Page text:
4. Mitigation of geotechnical risk through the development of advanced numerical tools – ICFEP

Submitting Institution

Imperial College London

Unit of Assessment

Civil and Construction Engineering

Summary Impact Type


Research Subject Area(s)

Mathematical Sciences: Statistics
Engineering: Civil Engineering, Resources Engineering and Extractive Metallurgy

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Summary of the impact

The development of the bespoke finite element software ICFEP (Imperial College Finite Element Program) is the main research outcome of the numerical group in the Geotechnics Section at Imperial College (IC). The research conducted in the Section since 1993 has led to a substantial growth of ICFEP's modelling capabilities in both complexity and robustness, following closely the advancements in understanding of real soil behaviour achieved through laboratory and field investigations of soils. Between 2008 and 2013 the application of these modelling capabilities to practical engineering problems, which are generally unavailable with a similar degree of sophistication in commercial software, amounts to over 80 projects of which a third are worth multi-billion pounds in global value. The impact of ICFEP's application has been to reduce the geotechnical risk and the cost of design and construction, and to give confidence in the environmental stability of design solutions, by providing accurate predictions of soil response associated with individual projects.

Underpinning research

ICFEP's capabilities in terms of numerical analysis cover a broad range of geotechnical applications. The research described in this section focuses only on developments that have been utilised directly in the projects that describe the impact in Section 4.

Progressive failure is characteristic of soils with brittle behaviour, where soil strength reduces gradually with deformation level, leading to ultimate collapse. Since traditional methods of analysis are unable to predict the impact of progressive failure, the development of advanced numerical tools for the simulation of this complex phenomenon has been a central topic in the research carried out between 1993 and 1997 by Potts (academic staff member since 1979). The implementation of coupled consolidation facilities in ICFEP, as well as that of strain-softening constitutive models and porosity/stress level-dependent soil permeability models, enabled the quantification, for the first time, of the geotechnical risk associated with mechanisms of progressive failure in cut slopes and embankment dams. This pioneering research led to the prize-winning publications [1] and [2], the latter becoming the key reference for the development of design strategies for such structures. More recently, in order to extend this procedure to the simulation of progressive failure of large underwater slopes, Potts developed advanced boundary conditions and specific numerical strategies, [3], to combine this type of analysis with ICFEP's large deformation capabilities.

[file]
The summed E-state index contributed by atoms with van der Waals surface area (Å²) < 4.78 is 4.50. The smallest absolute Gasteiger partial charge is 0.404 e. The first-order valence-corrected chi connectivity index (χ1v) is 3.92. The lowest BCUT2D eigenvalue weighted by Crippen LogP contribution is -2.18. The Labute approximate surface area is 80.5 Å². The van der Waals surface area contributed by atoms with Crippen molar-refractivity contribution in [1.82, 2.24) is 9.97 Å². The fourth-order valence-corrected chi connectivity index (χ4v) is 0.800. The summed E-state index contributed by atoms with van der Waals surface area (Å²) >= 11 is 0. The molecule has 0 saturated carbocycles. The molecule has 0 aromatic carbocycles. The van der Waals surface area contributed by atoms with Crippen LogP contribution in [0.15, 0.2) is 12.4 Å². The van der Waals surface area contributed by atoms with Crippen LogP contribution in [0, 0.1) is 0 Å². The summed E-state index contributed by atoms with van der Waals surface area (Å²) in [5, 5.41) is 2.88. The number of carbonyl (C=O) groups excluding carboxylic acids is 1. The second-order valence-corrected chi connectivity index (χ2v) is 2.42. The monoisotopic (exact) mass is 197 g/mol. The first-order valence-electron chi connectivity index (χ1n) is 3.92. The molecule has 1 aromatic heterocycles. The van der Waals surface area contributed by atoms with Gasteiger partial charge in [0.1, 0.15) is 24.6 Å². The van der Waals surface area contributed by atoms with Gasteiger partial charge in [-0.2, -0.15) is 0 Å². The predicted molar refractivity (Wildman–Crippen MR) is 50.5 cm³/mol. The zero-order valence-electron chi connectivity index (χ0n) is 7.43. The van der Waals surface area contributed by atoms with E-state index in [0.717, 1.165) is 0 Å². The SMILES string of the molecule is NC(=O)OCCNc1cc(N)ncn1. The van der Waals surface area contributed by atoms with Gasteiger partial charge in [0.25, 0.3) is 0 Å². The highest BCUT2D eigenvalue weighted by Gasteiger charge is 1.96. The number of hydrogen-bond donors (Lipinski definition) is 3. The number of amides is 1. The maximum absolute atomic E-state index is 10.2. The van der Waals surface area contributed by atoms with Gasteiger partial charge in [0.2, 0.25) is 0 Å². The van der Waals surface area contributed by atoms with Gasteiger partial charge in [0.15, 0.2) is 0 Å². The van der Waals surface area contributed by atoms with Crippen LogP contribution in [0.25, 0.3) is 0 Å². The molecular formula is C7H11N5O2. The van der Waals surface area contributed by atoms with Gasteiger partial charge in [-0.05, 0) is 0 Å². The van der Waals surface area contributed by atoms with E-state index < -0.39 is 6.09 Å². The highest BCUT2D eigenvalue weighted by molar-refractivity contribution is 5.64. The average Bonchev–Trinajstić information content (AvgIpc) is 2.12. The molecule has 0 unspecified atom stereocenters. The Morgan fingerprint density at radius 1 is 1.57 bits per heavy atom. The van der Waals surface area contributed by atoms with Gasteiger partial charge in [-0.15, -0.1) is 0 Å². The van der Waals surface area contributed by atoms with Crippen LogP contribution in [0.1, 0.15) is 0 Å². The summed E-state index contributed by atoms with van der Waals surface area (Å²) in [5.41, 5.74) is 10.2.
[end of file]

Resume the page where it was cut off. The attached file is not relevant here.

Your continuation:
Assessment of serviceability limit states ( SLS) of geotechnical structures has been one of the constant drivers for numerical developments in ICFEP, as the demand for increased accuracy of predicted ground movements due to construction has grown rapidly over the years. This was particularly important for urban environments such as London, where design requires assessments of damage induced to existing structures and services by e.g. tunnelling or deep excavations. To address this type of problem, both new constitutive relationships aimed at reproducing soil behaviour under a wide range of strains, and novel numerical strategies for simulating structural elements, were implemented into ICFEP. With respect to the former, the initial isotropic nonlinear elastic soil models were systematically applied and developed further through the PhD research of Addenbrooke (1992-1996), Franzius (2001-2004) and Grammatikopoulou (2000-2004), the latter developing the most advanced framework [4]. Concurrently, the 3D modelling capabilities of ICFEP were enhanced with the development of novel structural shell elements and their constitutive models through the PhD research of Schroeder (1998-2002). The academic staff involved with these PhDs include Potts and Zdravkovic (academic staff member since 1999). The findings of this research enabled the quantification of the effects that nonlinearity, anisotropy and plasticity below gross yield have on the predictions of ground movements, in particular around tunnels and deep excavations. Moreover, the advanced modelling of structural components (such as tunnel linings and retaining walls), accounting for anisotropy of their axial and bending stiffness, clearly showed that an isotropic idealisation, which is standard in design practice, leads to unsafe predictions of ground movements. Most of this research originated from the group's involvement with the Jubilee Line Extension project in London between 1993 and 1996, and was instrumental in subsequent studies, [5], performed for the Crossrail project in London from 2003 to 2010.